Virginia: House votes down voting rights amendment | Fairfax Times

Virginia Governor Robert F. McDonnell (R) voiced his disappointment Jan. 14 when a House subcommittee killed proposals to automatically restore the voting rights of nonviolent felons who have paid their debt to society. “I am very disappointed in today’s vote against these constitutional amendments. Once individuals have served their time and paid their fines, restitution and other costs, they should have the opportunity to rejoin society as fully contributing members,” McDonnell said. True to his 2009 campaign promise to restore more voting rights to convicted felons than his Democratic predecessor Tim Kaine — who set a record at 4,402 —McDonnell has already surpassed that mark, with 10 months left to go in office.

Bhutan: Elections in the youngest democracy on earth | openDemocracy

Five years ago the remote Himalayan state of Bhutan turned from an absolute to a constitutional monarchy, making it the youngest democracy on earth. Looking back at the developments since the transition, the democratization of Bhutan was a success story despite a few shortcomings. Come March 2013, and Bhutan will be set fair for its second round of parliamentary elections. While the past five years have been an exploratory phase for Bhutan, in terms of experimenting with and internalizing democratic norms, they nevertheless bear witness to the fact that the formal structures of democracy have indeed taken root in Bhutan. The criteria for assessing the success of democratization towards the end of the fifth year should be gauging the spread of the ‘effective components’ of democracy. One still often comes across the description of “democracy as a gift” (kidu) from the King, but any kind of analysis reveals that the process of democratization has indeed given rise to various stakeholders in the internal politics of Bhutan. How far the internal democratic space impinges on Bhutan’s foreign policy orientations is yet to be seen in the years to come.

Editorials: Go slow on internet voting | therecord

One thing to be said for internet voting, it would thwart the kind of robocalls shenanigans that played out in Guelph during the May 2011 federal election. In that still mysterious episode, hundreds of voters were directed through recorded phone messages to the wrong polling station in what appears to have been a clear voter suppression strategy. Online voters, of course, don’t have to attend a physical polling station to exercise their franchise, and there’s no waiting in line. But a push to get more Ontario communities involved in online and telephone voting in the 2014 municipal elections should, for now at least, stay on a waiting list.

Czech Republic: Prague protest demands direct democracy, new government | Prague Monitor

Several hundred of people Saturday demanded that the Czech centre-right government of Petr Necas (Civic Democrats, ODS) resign and the political system be changed, demanding more direct democracy. The so-called Big Assembly protest meeting in Prague’s centre called for a direct election of lower house members, mayors and regional governors. Only members of the upper house (senators) are elected directly. The Czechs will also elect their president for the first time next week. Until now, the two houses of parliament chose the president. Some of the speakers said a presidential system should be introduced in the Czech Republic, replacing the parliamentary one, and that people should have the power to dismiss politicians in a referendum.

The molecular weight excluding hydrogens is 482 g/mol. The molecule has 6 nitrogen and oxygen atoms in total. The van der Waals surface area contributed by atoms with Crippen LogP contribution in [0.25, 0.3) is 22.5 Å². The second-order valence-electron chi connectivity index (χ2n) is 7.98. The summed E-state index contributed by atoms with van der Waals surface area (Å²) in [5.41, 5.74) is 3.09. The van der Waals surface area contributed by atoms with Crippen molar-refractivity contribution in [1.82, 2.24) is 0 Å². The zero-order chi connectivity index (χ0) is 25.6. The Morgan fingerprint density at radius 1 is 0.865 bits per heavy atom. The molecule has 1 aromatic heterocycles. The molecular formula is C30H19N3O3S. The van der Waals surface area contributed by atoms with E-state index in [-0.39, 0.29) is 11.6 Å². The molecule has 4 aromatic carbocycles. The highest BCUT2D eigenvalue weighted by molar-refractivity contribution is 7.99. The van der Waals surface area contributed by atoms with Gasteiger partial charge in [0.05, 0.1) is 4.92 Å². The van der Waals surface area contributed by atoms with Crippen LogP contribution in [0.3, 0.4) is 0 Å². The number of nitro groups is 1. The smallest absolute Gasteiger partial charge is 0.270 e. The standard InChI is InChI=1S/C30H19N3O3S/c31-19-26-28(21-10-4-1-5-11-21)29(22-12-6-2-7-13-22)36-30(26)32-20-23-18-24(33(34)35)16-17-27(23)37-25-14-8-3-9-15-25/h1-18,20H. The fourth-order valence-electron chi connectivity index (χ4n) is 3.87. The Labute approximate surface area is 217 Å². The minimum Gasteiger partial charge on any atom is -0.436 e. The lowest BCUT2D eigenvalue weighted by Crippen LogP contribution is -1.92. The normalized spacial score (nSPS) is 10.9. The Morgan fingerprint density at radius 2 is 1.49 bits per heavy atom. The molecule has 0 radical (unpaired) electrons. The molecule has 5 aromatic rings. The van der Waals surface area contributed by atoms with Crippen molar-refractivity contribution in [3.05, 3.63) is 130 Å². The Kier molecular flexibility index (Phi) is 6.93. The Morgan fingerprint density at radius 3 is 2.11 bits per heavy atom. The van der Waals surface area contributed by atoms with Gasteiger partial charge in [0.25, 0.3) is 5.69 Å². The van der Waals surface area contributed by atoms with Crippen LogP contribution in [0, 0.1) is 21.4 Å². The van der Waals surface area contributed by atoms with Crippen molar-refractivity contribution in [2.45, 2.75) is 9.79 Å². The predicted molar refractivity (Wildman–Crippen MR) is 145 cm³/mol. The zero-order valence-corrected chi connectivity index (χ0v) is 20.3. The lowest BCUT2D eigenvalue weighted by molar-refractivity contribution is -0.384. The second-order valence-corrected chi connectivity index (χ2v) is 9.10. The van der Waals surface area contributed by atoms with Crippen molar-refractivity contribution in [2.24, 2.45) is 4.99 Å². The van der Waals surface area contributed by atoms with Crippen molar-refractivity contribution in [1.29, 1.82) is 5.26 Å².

Israel: Cost to economy of Election Day put at 1.7 billion | Haaretz

The Election Day holiday will cost the economy about NIS 1.7 billion in lost output, the Manufacturers Association said on Sunday. “However important the business sector regards the democratic process, we must examine whether the goal of increasing voter turnout justifies the heavy cost to the economy,” said the association’s president, Zvi Oren. “We need to search for a mechanism whereby output isn’t hurt and voting is nonetheless encouraged, like placing ballot boxes in central areas of employment.” The nationwide vacation will cost the business sector about NIS 1.17 billion, of which NIS 280 million will be carried by the country’s manufacturers, said the association, which represents the country’s biggest companies. Lost output in the public sector accounts for the rest, it said.

Jordan: Islamists to sit out Jordanian election | The Washington Post

The candidates running in Jordan’s upcoming parliamentary elections have slogans and campaign promises that would sound familiar to voters in the historic recent polls of other Arab countries. But a quick glance at the Jordanian ballot reveals a list of hopefuls who stand apart from many of the competitors in other post-Arab Spring elections: Of the 1,400 candidates running on Wednesday for this monarchy’s 150-seat Parliament, only 22 are Islamists. After major gains in elections in Tunisia, Egypt and Morocco, Islamists are set to make little electoral impact in the first Jordanian polls since a pro-democracy movement broke out here in 2011. The Muslim Brotherhood — which is Jordan’s strongest opposition force and runs its most organized political party — is boycotting the vote, mainly in protest of an elections law it claims will prevent a fair vote.